Friday, July 13, 2018

Frankenstein, 1910: The Story of a New Film Score

In October of 2017, I had an opportunity to screen three silent films to which I composed new orchestral scores, at the excellent music venue, The Vault, in Berlin, New Jersey. No, I could not afford to hire the Philadelphia Orchestra, or any orchestra, for that matter. But I had recently discovered that, during my stodgy and deliberate evasion of computer recording over the years, I had missed a revolution in home production and, in particular, instrument "sampling." Put simply, "sampling" meant that I could use pre-recorded orchestral instrument sounds, which allowed me to play, through use of a controlling piano-type keyboard, literally every instrument in the orchestra, each with its varied articulations, as a real sound -- not synthesized. (There is still dent on my forehead where I slapped it, lamenting having missed out on this in my Scrooge-like evasion of changing times. Alas.)

[It might also be worth mentioning that this discovery is a big reason for my spottiness on the blog up till now. I was hooked.]

Having finally stepped aboard the new-fangled steamship of computer recording, I found myself able to compose, orchestrate, mix and master orchestral music, which (and I say this with no irony at all) was nothing less than a dream-come-true, as it allowed me to finally hear my music "played by an orchestra." I still am not the least blasé about this. It's a miracle to me.

With these tools at my fingertips, I decided to seek out short silent films (which are both public domain and just plain cool) and write new scores to them. (I will present the first one here and do separate posts for each of the remaining.) The three films were Edison's Frankenstein, 1910; The Strange Case of Dr. Jekyll and Mr. Hyde, directed by Lucius J. Henderson and A Trip to the Moon, 1902, directed by the great Georges Mellier. The spooky/quirky titles were chosen because the target date for the screening was Halloween of 2018.  I created this trailer for the event, complete with appropriate original "trailer" music:

People with discerning ears will be able to see that the quality of the samples and production improves from film to film, with the highest quality being the last-made: the trailer you just watched. While I had been composing since the age of about ten, the sample biz was new to me, so I was (and still am) acquiring skills and better-quality samples along the way. This first score, Frankenstein, was done entirely with the stock samples I had in my computer program and they are good, but far from great.

Enough of the technical. This process was a blast. I grew to love each of these early silent films as I worked: about two weeks of composition for each.

Amusingly, Thomas Edison thought to call his adaptation (the first ever on film) of Mary Shelley's book "a liberal adaptation." Boy, was it ever. In it, our young friend, Victor Frankenstein, literally stirs up his Creature in a cauldron in the seclusion of his requisite skull-and-beaker-cluttered garret laboratory. (We can let Edison have this one. Shelley was pretty non-specific as to the means Victor used in order to breathe life into the Creature -- though, Galvani was, I think, mentioned; hence, the interpretation of the electrical force we have come to know.)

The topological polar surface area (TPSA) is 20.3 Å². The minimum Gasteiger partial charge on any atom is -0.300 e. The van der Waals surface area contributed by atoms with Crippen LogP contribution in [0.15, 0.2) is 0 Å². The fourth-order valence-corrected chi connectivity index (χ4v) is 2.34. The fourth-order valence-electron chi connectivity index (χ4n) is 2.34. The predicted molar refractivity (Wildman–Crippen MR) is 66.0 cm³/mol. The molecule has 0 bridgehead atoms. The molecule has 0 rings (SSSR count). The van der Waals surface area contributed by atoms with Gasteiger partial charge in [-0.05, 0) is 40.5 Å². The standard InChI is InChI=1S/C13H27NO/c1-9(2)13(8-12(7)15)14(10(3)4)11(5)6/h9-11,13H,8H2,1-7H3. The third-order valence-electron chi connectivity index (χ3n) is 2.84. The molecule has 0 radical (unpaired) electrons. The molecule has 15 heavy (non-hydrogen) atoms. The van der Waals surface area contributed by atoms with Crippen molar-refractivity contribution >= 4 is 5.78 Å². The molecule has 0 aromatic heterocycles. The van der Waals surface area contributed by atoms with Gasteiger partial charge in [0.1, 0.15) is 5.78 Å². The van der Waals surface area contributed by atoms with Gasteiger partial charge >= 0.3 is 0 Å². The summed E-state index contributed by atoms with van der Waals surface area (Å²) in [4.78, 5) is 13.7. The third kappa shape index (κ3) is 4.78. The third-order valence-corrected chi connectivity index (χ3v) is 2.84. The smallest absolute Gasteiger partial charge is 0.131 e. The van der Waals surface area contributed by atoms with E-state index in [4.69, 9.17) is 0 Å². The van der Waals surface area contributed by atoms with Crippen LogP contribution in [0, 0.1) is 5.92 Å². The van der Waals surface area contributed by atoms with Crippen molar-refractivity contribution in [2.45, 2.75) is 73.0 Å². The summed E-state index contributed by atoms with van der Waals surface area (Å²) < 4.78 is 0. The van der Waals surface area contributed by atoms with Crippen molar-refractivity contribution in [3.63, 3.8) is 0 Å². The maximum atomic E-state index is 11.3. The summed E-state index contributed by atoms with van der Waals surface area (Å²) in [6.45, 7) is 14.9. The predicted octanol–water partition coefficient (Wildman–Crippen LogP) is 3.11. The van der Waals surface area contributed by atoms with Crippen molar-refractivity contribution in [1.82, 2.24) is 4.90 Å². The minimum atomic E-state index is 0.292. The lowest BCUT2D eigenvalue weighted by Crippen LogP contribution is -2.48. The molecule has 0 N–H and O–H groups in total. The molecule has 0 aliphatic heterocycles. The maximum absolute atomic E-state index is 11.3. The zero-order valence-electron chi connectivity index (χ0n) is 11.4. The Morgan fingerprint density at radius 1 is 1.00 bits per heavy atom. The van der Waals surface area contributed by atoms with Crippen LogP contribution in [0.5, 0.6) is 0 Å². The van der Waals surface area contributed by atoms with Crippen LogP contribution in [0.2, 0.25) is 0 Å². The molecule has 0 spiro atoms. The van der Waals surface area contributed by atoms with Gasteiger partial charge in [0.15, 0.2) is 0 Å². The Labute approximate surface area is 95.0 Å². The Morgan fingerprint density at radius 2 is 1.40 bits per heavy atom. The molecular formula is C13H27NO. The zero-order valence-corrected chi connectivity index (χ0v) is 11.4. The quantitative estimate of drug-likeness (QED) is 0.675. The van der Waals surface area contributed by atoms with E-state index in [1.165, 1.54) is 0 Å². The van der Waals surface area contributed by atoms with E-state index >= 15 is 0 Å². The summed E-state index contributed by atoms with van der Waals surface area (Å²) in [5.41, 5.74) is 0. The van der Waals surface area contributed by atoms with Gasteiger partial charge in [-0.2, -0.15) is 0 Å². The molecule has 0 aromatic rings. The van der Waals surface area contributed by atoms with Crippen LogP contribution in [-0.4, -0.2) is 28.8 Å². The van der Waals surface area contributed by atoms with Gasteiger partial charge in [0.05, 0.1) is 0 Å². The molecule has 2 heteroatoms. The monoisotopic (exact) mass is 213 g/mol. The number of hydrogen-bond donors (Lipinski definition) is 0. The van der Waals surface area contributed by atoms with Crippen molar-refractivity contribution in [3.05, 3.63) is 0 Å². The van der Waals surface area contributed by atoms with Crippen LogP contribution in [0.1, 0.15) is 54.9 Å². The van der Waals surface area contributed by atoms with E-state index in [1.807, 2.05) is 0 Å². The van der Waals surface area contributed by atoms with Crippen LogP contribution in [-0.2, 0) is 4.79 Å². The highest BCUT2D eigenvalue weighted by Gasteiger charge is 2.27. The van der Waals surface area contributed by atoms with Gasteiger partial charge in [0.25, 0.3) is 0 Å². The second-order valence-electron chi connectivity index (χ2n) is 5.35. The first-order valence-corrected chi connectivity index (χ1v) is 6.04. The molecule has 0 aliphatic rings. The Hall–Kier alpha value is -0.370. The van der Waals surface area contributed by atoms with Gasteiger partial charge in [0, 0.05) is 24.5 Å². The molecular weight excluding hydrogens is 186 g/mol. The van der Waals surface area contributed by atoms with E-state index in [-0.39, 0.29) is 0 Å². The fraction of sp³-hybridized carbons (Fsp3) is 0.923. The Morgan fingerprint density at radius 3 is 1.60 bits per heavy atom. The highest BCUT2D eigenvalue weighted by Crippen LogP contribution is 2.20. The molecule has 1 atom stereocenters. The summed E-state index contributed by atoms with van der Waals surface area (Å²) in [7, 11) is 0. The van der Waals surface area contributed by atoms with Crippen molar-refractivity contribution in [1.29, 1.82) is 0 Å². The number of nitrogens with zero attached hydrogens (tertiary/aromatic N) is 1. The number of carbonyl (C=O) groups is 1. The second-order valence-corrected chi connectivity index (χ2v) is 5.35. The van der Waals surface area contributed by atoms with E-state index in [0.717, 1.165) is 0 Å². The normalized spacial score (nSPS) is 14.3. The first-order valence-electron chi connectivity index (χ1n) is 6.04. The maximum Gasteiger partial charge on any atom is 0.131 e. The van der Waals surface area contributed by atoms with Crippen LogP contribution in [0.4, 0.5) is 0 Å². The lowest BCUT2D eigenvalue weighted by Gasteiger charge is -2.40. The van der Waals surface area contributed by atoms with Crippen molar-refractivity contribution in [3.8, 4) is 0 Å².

So, the Creature is simmered to perfection -- accompanied by a dramatic bit of music in 5/4 time, complete with some fun "mickey-mousing" to the chemical puffs and poofs -- and, emerging from his copper womb, with a spooky reach of his long-fingered claws -- scares the cheese out of Victor, who flees to his bedroom. Again this is the basic idea of the book; Victor really does hide in bed when he sees the ugly thing he has made.

Victor is more a neglectful parent than anything. Had he nurtured his intelligent creation, things might have turned out differently. But the film -- perhaps to "dumb things down" for this new thing called the "film audience" -- attributes the Creature's behavior to Victor's evil parts having been, somehow, poured into him. Maybe being created and abandoned and without anyone to love was not enough reason for the Creature to have behaved badly... but there it is.

But the loneliness of the Creature is not avoided completely. In fact, one of my favorite moments of acting in the film is by the Creature, played by Charles Ogle, who, without sound or words, manages with very clear motions of his arms, to bellow "WHAT ABOUT ME?" after he sees Frankenstein's sweet love with his lovely fiancé. (Look for it -- it's heartwarming.)

Things go downhill from there, as you might guess.

I'll let you experience the rest in all its beautiful theatrical newness. I find some of the early special effects wonderful, just as I find it wonderful that the film makers of this time saw, immediately, that this new celluloid thing could yield much different magics than those of a play.

I took pretty traditional approach to the score; all acoustic instruments. I also use consistent themes -- leitmotifs -- here, down to a literal reversal of Frankenstein's theme for the Creature, inspired by the often-puzzling mirror-work that the director, Searle, does throughout the film.

Please enjoy it. This film -- and the others -- became very dear to me as I worked. I hope you love them as much as I do.

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